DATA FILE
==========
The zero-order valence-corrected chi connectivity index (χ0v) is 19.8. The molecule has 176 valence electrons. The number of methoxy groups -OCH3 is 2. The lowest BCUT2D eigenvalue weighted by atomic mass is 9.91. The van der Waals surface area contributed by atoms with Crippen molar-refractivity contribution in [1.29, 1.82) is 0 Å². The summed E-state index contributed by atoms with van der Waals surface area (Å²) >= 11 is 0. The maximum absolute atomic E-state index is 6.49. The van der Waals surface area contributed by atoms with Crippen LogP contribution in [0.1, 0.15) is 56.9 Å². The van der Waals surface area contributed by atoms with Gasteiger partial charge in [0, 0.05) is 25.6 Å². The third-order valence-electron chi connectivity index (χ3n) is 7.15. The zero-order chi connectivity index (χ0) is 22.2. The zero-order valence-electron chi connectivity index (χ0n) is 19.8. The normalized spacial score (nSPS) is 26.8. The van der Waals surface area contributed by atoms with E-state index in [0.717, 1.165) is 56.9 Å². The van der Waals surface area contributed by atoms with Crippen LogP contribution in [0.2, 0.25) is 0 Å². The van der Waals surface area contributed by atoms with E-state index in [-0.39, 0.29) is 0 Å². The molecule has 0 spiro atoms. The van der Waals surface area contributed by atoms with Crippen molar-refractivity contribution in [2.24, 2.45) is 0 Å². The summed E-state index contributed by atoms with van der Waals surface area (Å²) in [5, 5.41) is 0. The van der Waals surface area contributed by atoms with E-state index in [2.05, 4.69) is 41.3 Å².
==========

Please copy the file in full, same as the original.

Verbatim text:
The zero-order valence-corrected chi connectivity index (χ0v) is 19.8. The molecule has 176 valence electrons. The number of methoxy groups -OCH3 is 2. The lowest BCUT2D eigenvalue weighted by atomic mass is 9.91. The van der Waals surface area contributed by atoms with Crippen molar-refractivity contribution in [1.29, 1.82) is 0 Å². The summed E-state index contributed by atoms with van der Waals surface area (Å²) >= 11 is 0. The maximum absolute atomic E-state index is 6.49. The van der Waals surface area contributed by atoms with Crippen LogP contribution in [0.1, 0.15) is 56.9 Å². The van der Waals surface area contributed by atoms with Gasteiger partial charge in [0, 0.05) is 25.6 Å². The third-order valence-electron chi connectivity index (χ3n) is 7.15. The zero-order chi connectivity index (χ0) is 22.2. The zero-order valence-electron chi connectivity index (χ0n) is 19.8. The normalized spacial score (nSPS) is 26.8. The van der Waals surface area contributed by atoms with E-state index in [0.717, 1.165) is 56.9 Å². The van der Waals surface area contributed by atoms with Crippen LogP contribution in [0.2, 0.25) is 0 Å². The van der Waals surface area contributed by atoms with E-state index in [-0.39, 0.29) is 0 Å². The molecule has 0 spiro atoms. The van der Waals surface area contributed by atoms with Crippen molar-refractivity contribution in [2.24, 2.45) is 0 Å². The summed E-state index contributed by atoms with van der Waals surface area (Å²) in [5, 5.41) is 0. The van der Waals surface area contributed by atoms with E-state index in [2.05, 4.69) is 41.3 Å².